Can Instagram Stories boost your brand?

By December 1, 2016 No Comments

Urgency has become the benchmark against which every brand competes. Who can spread the word faster? Who can get customers to act quicker? To that end, social media platforms have created features that help brands stimulate urgency in their target markets. On Instagram Stories, for instance, users post photographs or videos that remain live for just 24 hours.

And if you’re looking for a way to boost your brand by developing a narrative that encourages immediate action, Instagram Stories might well be the perfect vehicle.

Instagram Stories versus Snapchat

First of all, let’s address the elephant in the room. If you think that Instagram Stories bears a striking resemblance to Snapchat, you’re not alone. They are, essentially, the same product; the main difference being that Snapchat offers a few more filters.

But does that mean you should ignore Instagram Stories and prioritise Snapchat? Not necessarily. Writing for Business Insider, Saqib Shah of Digital Trends predicted that Snapchat will have 217 million users by the end of 2017 – not even half of Instagram’s estimated 500 million users – most of whom use the platform daily.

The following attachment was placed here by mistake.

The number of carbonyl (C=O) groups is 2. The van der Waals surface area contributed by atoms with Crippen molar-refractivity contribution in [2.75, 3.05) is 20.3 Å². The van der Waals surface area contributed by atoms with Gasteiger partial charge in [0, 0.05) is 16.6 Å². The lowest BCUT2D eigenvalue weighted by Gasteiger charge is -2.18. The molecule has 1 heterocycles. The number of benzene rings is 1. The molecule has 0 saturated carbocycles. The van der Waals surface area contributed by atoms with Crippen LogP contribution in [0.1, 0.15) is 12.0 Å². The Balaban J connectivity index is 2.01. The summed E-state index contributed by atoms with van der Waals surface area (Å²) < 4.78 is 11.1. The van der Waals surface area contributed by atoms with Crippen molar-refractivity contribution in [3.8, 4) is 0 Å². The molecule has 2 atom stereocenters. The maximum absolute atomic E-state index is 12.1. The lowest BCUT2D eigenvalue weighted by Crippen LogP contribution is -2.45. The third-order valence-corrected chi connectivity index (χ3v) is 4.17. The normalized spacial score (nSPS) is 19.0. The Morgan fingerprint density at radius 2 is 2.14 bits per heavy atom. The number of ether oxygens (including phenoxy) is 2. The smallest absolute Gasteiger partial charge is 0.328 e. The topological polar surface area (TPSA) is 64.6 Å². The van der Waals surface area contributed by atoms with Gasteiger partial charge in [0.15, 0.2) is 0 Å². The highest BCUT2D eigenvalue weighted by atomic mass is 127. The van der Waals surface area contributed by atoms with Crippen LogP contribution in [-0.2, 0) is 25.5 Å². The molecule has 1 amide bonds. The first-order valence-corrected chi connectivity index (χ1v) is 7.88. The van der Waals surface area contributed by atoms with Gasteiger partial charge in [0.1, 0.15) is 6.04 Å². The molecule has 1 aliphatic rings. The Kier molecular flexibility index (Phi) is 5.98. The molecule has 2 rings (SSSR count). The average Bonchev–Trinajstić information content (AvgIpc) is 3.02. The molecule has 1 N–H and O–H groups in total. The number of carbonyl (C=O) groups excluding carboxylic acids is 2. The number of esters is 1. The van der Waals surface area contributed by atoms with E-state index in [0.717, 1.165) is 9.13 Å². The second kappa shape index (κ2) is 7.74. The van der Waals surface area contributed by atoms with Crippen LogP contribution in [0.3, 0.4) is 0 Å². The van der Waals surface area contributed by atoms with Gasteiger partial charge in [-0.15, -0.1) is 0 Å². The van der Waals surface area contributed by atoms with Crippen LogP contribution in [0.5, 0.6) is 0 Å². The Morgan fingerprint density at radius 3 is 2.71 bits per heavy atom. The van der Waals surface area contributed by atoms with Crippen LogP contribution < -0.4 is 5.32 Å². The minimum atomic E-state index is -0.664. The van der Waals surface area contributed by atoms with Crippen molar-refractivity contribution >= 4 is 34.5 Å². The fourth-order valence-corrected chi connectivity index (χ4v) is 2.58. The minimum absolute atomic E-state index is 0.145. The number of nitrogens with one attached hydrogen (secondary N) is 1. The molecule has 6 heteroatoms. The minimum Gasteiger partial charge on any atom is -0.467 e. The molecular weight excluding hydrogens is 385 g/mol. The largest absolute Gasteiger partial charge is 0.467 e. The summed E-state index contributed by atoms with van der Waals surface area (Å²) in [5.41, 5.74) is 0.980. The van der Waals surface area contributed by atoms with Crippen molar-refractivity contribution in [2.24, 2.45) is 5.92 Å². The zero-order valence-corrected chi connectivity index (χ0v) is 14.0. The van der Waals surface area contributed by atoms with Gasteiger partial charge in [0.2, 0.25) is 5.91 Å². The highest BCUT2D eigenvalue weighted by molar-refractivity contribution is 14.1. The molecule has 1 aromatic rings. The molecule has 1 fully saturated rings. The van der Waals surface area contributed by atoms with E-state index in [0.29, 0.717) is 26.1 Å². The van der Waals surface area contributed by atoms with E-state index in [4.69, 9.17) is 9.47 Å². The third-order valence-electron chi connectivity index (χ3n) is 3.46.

While Snapchat offers more visual effects and gimmicks, Instagram is clearly far more popular in terms of actual usership. So, if you want to reach the broadest possible audience, Instagram Stories will likely outperform Snapchat. Furthermore, Instagram has accrued an increasingly global user base, with more than 80 per cent of users coming from outside the US, meaning your word has the capacity to spread far and wide.

Learn from others

Numerous major brands already use Instagram Stories – Starbucks, MAC, National Geographic and Urban Outfitters, to name a few – so why not learn from their failures and mistakes? If you can avoid the pitfalls that early adopters fell into, you’ll have much more luck with your initial posts. Plus, you can try tactics that other brands have employed to great success.

Length and interaction

Social media analytics firm Socialbakers has found that videos on Instagram Stories perform best when they run just four seconds or less. Remember that urgency is paramount. Your audience wants a quick, fun glimpse into your brand and its mission.

Quality and longevity

Some brands use Instagram Stories to share news that will quickly become less pertinent, or to advertise a flash sale. However, they also publish evergreen posts — stories that can remain relevant for months or years to come. With that in mind, don’t post slap-dash videos or photos. Instead, take time to set the scene.

Unlike Snapchat, Instagram allows users to embed story posts with their regular feeds. Once the initial 24-hour period elapses, you can publish stories just as you would any other Instagram post. That way, you get more value for every photo or video, and your audience can continue enjoying your content.

Urgency and sales